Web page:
It’s fun to think about the possibilities of bursting and brokering, but countless barriers stand in the way of enterprise customers. Dynamic porting of workloads is an interesting concept, but not yet an agenda item.
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Brokering refers to dynamic relocation of cloud workloads based on the lowest-cost platform at that time, whereas cloud bursting looks to optimise the cost and performance of an application at any time. For average use, an enterprise can pay for persistent usage in its own virtual machine (VM) environment, and it can use public cloud resources for additional capacity.
In 2011, the idea of dynamically sourcing and brokering cloud services based on real-time changes in cost and performance was the future vision of cloud’s pay-as-you-go pricing – and it remains a vision.
The first tools are only just emerging and the use cases are limited, especially since costs for public clouds don’t vary enough to drive significant brokerage demand.
Serving up real-time information for basic test scenarios and samples can support your own cloud advisor responsibilities for initial deployments, but not for porting provisioned workloads. The restrictions that limit one-time migration also apply to speedy movement of applications. Today, brokering tools help with strategic right-sourcing, but not for portability.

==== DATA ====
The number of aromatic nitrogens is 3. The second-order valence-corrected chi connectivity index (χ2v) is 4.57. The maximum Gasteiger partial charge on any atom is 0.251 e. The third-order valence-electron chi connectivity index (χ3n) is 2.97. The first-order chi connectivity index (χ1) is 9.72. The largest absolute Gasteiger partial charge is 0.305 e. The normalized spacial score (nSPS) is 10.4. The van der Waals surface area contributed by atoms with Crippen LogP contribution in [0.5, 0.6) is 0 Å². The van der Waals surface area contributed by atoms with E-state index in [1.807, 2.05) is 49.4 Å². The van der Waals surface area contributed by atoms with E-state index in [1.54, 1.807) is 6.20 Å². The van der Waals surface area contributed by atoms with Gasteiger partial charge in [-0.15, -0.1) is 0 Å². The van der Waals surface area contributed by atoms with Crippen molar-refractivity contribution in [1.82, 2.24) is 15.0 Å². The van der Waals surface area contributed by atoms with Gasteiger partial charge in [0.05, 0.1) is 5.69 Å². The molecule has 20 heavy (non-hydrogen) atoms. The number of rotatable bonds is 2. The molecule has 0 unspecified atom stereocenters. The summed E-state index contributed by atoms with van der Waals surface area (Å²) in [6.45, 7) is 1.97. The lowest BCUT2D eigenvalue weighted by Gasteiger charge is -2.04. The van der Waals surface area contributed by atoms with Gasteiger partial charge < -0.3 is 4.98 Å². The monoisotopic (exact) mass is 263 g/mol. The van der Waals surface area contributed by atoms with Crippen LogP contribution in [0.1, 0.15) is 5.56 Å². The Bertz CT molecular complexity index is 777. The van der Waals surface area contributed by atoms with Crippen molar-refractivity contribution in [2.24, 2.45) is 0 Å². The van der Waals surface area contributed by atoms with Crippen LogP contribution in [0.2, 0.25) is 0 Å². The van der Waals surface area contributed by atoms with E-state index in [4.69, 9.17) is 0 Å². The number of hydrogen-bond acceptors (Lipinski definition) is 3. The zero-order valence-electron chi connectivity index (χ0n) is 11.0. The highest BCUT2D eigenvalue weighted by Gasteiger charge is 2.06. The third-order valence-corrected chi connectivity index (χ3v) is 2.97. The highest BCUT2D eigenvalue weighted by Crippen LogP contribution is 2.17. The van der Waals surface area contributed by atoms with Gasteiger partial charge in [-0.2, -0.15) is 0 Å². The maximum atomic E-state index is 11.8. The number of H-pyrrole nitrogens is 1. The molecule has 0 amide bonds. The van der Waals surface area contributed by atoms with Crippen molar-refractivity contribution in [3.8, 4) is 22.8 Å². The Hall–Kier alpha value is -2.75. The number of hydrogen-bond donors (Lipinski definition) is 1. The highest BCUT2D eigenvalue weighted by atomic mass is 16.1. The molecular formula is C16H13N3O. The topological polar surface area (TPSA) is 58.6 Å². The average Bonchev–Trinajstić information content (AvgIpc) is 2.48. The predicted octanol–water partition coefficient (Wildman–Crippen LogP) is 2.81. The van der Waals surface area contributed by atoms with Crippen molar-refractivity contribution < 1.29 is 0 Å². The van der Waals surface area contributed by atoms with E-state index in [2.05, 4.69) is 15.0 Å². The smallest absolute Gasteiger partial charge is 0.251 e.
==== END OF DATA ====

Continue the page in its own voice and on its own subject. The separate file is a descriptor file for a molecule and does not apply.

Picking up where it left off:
In concept, bursting sounds like the best of all worlds. You pay for your average load with owned servers while using public cloud for usage peaks with pay-as-you-go pricing.
Read more about cloud bursting
The lack of capable infrastructure hinders a typical cloud bursting architecture. Choose one of these four paths to better implement cloud bursting.
Cloud bursting helps organizations use the public cloud to manage sudden spikes in demand. But what challenges or issues might it introduce?
In reality, bursting places a strain on your network, results in significant data-out charges, adds latency to your application, and requires the use of two identical clouds with matching templates.
Hosted private clouds in the same datacentre as a public cloud that uses consistent templates and platforms can make this a more feasible option. Many enterprises envision a multi-datacentre bursting scenario. Multi-centre bursting is possible and has been done by a handful of enterprise tech leaders, but the majority have a long way to go before they’ll adopt this functionality.
Interoperability: connecting your hybrid future
Behind every cloud story is an interoperability challenge. Every organisation seeks connectivity across cloud and non-cloud environments for authorisation, authentication, usage tracking, cost and performance optimisation, automation and process mapping.
In theory, interoperability presents enterprises with a choice on how and what they use for certain functions, using existing investments and picking from new best-in-class products.
Although suppliers often pitch heterogeneity value propositions, the list of compatible and current releases is short, especially across infrastructure, hypervisor and cloud platforms with varying levels of depth in interoperability and consistency. This makes it difficult to pick and choose your environment components and leverage some of your existing standards or investments.
Unfortunately the complexity doesn’t just stop at compatibility. Part of the hybrid challenge is navigating the logistics behind this connectivity that takes data-out costs, latency and long-term maintenance into account. Any integrations you do establish will likely cost you portability pain down the road.